The stay is looped over the shrouds at the mizzen top, fed through the lubber's holes on each side and secured with three round seizings.  At the lower end it passes through a bullseye shackled to an eyebolt on the main mast and ends in a thimble secured by another three round seizings.  This is lashed to an eyebolt in the deck.

 

Again, because of the soldered shackle, the eyebolt/bullseye assembly had to be prefabricated.  It was slipped over the stay as shown in the next picture, allowing the lower seizings to be done off the model and avoiding having to pass the leathering through the bullseye.

 

594fe113497f9_YA21203.jpg.c050704c05e24f2ff8fef047e0d547ac.jpg

 

The stay is roughly the same size as the shrouds, is served and leathered at the top, and served at the bottom.  The lower seizings have been put on and a temporary thread is attached to secure the bottom while the masthead collar is secured.   The next picture shows that collar.

 

594fe11484f07_YA21206.jpg.ed776005d3466824e35e9fc01941d2ce.jpg

 

 The next picture shows the lower end of the installed stay with the permanent lashing to the deck eyebolt.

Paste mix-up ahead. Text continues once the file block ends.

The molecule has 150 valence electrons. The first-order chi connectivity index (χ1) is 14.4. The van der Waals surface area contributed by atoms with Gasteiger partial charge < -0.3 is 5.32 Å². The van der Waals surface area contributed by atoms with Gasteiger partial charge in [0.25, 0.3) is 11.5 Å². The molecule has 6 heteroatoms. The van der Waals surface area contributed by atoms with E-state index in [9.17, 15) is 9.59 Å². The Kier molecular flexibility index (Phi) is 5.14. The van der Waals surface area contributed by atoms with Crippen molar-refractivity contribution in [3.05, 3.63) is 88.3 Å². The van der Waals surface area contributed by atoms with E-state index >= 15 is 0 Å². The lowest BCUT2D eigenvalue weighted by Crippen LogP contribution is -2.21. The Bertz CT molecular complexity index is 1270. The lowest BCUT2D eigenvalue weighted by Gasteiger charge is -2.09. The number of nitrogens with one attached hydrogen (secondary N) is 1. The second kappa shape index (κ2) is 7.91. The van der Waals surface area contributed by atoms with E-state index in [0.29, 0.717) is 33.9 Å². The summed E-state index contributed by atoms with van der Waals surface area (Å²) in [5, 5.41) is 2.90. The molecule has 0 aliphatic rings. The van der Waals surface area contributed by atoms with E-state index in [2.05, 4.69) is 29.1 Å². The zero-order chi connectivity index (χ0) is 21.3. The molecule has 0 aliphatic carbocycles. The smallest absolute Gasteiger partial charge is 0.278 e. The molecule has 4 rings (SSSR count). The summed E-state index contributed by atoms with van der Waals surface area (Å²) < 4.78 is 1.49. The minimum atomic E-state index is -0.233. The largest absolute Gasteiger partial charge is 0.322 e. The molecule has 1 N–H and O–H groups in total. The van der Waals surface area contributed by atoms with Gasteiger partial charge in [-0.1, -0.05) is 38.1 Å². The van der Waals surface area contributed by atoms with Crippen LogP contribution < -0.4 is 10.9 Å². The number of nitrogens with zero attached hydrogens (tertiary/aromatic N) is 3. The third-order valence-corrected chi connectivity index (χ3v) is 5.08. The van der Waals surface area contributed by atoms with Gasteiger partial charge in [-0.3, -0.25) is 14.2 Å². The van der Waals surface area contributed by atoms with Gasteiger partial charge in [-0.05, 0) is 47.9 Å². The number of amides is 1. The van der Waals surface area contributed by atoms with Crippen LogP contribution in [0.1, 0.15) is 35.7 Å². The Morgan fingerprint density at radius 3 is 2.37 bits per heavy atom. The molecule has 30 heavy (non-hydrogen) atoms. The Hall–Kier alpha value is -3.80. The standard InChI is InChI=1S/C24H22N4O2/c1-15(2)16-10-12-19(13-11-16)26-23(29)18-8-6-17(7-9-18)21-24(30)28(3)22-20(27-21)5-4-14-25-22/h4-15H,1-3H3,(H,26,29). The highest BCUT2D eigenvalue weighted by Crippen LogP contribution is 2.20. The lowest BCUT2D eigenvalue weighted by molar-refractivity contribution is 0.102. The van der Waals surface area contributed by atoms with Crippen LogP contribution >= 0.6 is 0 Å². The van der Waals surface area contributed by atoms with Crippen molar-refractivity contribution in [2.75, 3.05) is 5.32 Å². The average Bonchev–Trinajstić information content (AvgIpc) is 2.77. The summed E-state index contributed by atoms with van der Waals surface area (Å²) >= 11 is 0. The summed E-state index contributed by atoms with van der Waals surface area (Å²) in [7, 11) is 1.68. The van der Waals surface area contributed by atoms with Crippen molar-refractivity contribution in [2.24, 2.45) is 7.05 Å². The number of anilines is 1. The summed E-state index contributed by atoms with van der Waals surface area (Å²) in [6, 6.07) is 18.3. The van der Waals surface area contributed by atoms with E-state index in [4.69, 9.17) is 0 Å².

594fe113f2d81_YA21204.jpg.9eacace18f453515991ef62d9e73ee39.jpg

 

The last step in completing the lower standing rigging was to put leathering on the mainstay legs astride the foremast.  I had forgotten to do this earlier.  The next picture shows this painted wrapping.

 

594fe1151bf4d_YA21207.jpg.ae7a3c924e91d09e3be4b86ed41b75f5.jpg

 

The last picture shows the model at the current state, with all the lower shrouds and stays installed.

 

594fe115a0adf_YA21208.jpg.f123f766981304a7624f00f90ec52187.jpg

 

The next step will be to tackle the bowsprit, but I may begin some ratline work to help me spread out that tedious task.  This will also allow me to make and fit the shroud fairleads.

 

 

Ed

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The issue of inadequate available belaying pins for all the running lines for sail control is a real issue and I found evidence of how it might have been tackled in part.  Brace lines were set up to belay the numerous clew and bunt lines required for sail control.

 

Not sure if you stated that you will add sails or simply yards to your YA...but for informational purposes I wanted to pass this image along.

 

Rob

f84d29d9fe3b50e4bd995fad874f5260.jpg

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Rob,